of the island, "especially toward the east end, are of the 
same stamp with those of New-England, refractory @ 
very loath to have any commerce with this place [New 
York] to the great detr'm't of his Ma'ty's revenue® ruin 
of our merchants.!' It was convenient for the inhabitants 
to have commerce 'with their New England neighbors, 
and they found a market in Boston for their whale oil 
and other products, and could there buy the goods from 
other countries which they desired. In order to accom- 
modate the people who desired to have commerce with 
Boston, so that they need not be obliged to come to New 
York to enter or clear, the governor allowed them a port 
and appointed Isaac Arnold collector. The people still 
persisted in smuggling goods from the eastern colonies, 
so that the governor and council abandoned the east end 
port and ordered that all trade should enter and clear at 
New York. To enforce that order, and to intercept any 
illicit passage of goods, he sent a bark with ten men on 
board to cruise about the east end. Even with this array 
of naval dignity it is to be doubted whether he was able 
to command a very full obedience to his order. The 
rigorous administration of the government at this time 
may have been the cause of an apparent suspension of 
immigration into the province. The governor in deplor- 
ing this circumstance declared that there had not twenty 
families from Great Britain come to this province in seven 
years, but on the contrary the inhabitants of Long Island 
— which by the way he declared to be the " best peopled 
place in this government " — were moving into the neigh- 
boring province. 

Events of importance now rapidly succeeded each 
other. The incursions of the French upon the Iroquois 
Indians. west of Albany excited the attention and alarm 
of the colony, and the government made preparations to 
sustain the Indians. August 20th 1687 the council 



ordered a special tax for this purpose, to be paid in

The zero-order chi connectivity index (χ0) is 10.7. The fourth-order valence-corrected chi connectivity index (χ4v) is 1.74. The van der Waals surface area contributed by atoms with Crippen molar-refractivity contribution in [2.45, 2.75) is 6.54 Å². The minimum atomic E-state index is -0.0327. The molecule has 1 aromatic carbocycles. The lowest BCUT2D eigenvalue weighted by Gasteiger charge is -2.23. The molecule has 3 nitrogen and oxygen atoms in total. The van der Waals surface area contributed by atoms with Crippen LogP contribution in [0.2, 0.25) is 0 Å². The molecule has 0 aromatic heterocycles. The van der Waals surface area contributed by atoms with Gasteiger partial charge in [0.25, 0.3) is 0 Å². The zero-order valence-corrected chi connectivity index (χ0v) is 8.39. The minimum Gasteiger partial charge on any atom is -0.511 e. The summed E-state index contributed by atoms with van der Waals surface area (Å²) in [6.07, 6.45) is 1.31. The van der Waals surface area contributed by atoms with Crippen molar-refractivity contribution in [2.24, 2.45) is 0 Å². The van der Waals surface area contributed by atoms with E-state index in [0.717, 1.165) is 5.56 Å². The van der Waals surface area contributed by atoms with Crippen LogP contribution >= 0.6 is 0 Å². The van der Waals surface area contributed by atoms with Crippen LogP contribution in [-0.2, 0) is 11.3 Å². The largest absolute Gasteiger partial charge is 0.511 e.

before the ist of May following. The amount of this 
tax required of Suffolk county could not have have been 
less than ;^255. It was a tax of one and a half pence to 
the pound sterling. A few weeks later, September nth, 
the council ordered that every tenth man of all the 
militia of the province, except those who were out 
whaling, should be drawn to go to defend Albany against 
an attack from the French. On May 3d 1688 the 
council ordered another special tax for the use of the 
government in sustaining its alliance with the Iroquois 
and resisting the French. Suffolk was drawn upon by 
this call to the amount of ^£^434 los., which sum was just 
equal to that required of the city and county of New 
York. How fully these calls were met by the people of 
Suffolk we are not informed; but from the remoteness of 
the contested territory and the weakness and unpopular- 
ity of the government at that time it may be supposed 
that a full compliance was not yielded. 

Governor Dongan was succeeded in 1688 by Lieu- 
tenant Governor Nicholson, who had been appointed 
over the colony of New York by Edmond Andros, who 
had been commissioned as governor of all the American 
colonies. The following April brought the news of the 
succession of William and Mary to the throne from 
which James II. had been driven by the English revolu- 
tion. Encouraged by the demonstrations that followed 
the receipt of this news at Boston, where Andros had 
been seized and imprisoned by the people, the inhabit- 
ants of Suffolk county held popular meetings and sent a